The World Treasury of Children's Literature III, selected and with commentary by Clifton Fadiman; illustrated by Leslie Morrill (Little, Brown, $29.95; ages 8-up). Last year the distinguished man of children's letters Clifton Fadiman brought out the first two volumes of this World Treasury of Children's Literature. Intended primarily for younger children, that handsome boxed set earned plaudits from the reviewers, as much for its design as for the fineness of its selections (Roald Dahl, Russell Hoban, Maurice Sendak, among others). At that time, two more volumes -- for children 8-12 -- were envisaged; it now appears, however, that this one completes the series. Like its predecessors, Volume III is an attractive oversized collection, and will appeal to parents as much as youngsters. But it is not quite so satisfying a book.

In truth, it couldn't be. Picture books for little kids, with their brief texts, can be anthologized in their entirety even if the illustrations are reduced in size. But novels -- like The Hobbit, Pinocchio, The Wind in the Willows, Tom's Midnight Garden, The Borrowers -- can be represented only by selections, in this case generally the first chapters. In his commentary Fadiman naturally urges readers to go on to the full book; a worthy sentiment, but what is the child (or grown-up) to do who wants more of Harriet the Spy or The Wizard of Oz or The Phantom Tollbooth right now? As it happens, most of the novels chosen can be picked up as paperbacks for $2 or $3 each. The smart parent will check the contents page of The Treasury and then use it as a buying list.

Poems, of course, are presented in their entirety -- Kipling, Blake, tombstone epitaphs -- as are short stories, including three classics by science fiction authors: Ray Bradbury's "The Pedestrian," Isaac Asimov's hymn to the human brain, "The Feeling of Power," and Arthur C. Clarke's most famous tale, "The Nine Billion Names of God," with its unforgettable last sentence. At the volume's end, Fadiman proffers an essay "For Grown-Ups Only." There he cogently argues for accepting children's literature as more than just a tributary to the mainstream of books; that it is a major genre with distinctive themes, images and motifs; that it enjoys a long tradition and considerable body of criticism; and that its classics can be read with pleasure and instruction by people of any age. All in all, volume III of The World Treasury of Children's Literature is probably as good a book as could be done within its limits; but most parents will do better to view it as a sampler rather than a treasury.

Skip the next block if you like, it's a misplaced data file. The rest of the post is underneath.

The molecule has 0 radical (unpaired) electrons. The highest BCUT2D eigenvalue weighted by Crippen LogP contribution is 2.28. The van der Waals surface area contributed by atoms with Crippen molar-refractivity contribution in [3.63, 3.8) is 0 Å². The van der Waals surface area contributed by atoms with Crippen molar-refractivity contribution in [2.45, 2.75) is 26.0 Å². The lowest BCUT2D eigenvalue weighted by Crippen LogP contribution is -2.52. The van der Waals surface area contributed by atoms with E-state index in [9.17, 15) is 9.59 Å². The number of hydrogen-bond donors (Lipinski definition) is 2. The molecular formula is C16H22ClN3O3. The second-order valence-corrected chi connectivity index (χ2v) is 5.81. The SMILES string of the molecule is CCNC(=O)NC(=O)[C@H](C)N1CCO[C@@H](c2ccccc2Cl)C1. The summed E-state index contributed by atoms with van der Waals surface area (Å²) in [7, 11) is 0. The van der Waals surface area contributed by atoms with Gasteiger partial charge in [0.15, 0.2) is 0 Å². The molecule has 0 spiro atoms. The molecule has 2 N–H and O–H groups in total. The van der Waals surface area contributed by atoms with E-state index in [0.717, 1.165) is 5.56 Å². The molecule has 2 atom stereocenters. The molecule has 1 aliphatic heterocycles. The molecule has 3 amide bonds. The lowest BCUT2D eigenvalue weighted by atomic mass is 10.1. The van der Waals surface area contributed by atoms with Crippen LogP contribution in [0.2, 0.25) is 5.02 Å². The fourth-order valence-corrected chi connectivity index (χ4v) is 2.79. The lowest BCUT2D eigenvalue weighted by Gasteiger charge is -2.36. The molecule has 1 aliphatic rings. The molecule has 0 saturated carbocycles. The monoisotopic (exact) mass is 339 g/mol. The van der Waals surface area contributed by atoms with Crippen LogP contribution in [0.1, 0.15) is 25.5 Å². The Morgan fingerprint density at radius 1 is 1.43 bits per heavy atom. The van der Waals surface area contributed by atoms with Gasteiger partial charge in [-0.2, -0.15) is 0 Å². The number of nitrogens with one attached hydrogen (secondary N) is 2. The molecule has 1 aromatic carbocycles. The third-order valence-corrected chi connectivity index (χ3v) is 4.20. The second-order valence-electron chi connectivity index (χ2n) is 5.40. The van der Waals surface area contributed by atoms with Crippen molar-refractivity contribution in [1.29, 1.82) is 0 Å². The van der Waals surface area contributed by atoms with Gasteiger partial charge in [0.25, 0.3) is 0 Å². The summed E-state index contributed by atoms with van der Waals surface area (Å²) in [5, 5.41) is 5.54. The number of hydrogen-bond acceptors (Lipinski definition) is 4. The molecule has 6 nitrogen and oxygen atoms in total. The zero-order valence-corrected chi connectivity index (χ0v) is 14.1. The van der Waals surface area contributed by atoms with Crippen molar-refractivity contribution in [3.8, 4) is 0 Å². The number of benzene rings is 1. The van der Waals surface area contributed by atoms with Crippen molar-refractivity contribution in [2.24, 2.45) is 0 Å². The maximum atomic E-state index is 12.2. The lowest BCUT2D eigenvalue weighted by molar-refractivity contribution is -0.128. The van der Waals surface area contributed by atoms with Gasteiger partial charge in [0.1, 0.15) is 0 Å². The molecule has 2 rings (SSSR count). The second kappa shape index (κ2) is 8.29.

Little Wizard Stories of Oz, by L. Frank Baum; illustrated by John R. Neill (Schocken, $14.95; ages 4-8). Most of the Oz novels are inended for, as they say, kids 8 to 80, but these half-dozen short shorts were written for quite young children. As bedtime reading, they are just about perfect: none should take more than 10 or 15 minutes to read, each features such favorites as The Cowardly Lion, Dorothy and Toto, Tik-Tok, Ozma, and Jack Pumpkinhead, and all maintain the author's promise that "no Baum story ever sent a child to bed to troubled dreams." Even the first story, which features the fierce Hungry Tiger obsessed with "a great desire to eat a few fat babies" will send babies to sleep with a smile. Oz authority Michael Patrick Hearn provides an informative introduction, and Neill's classic illustrations blaze with garish color.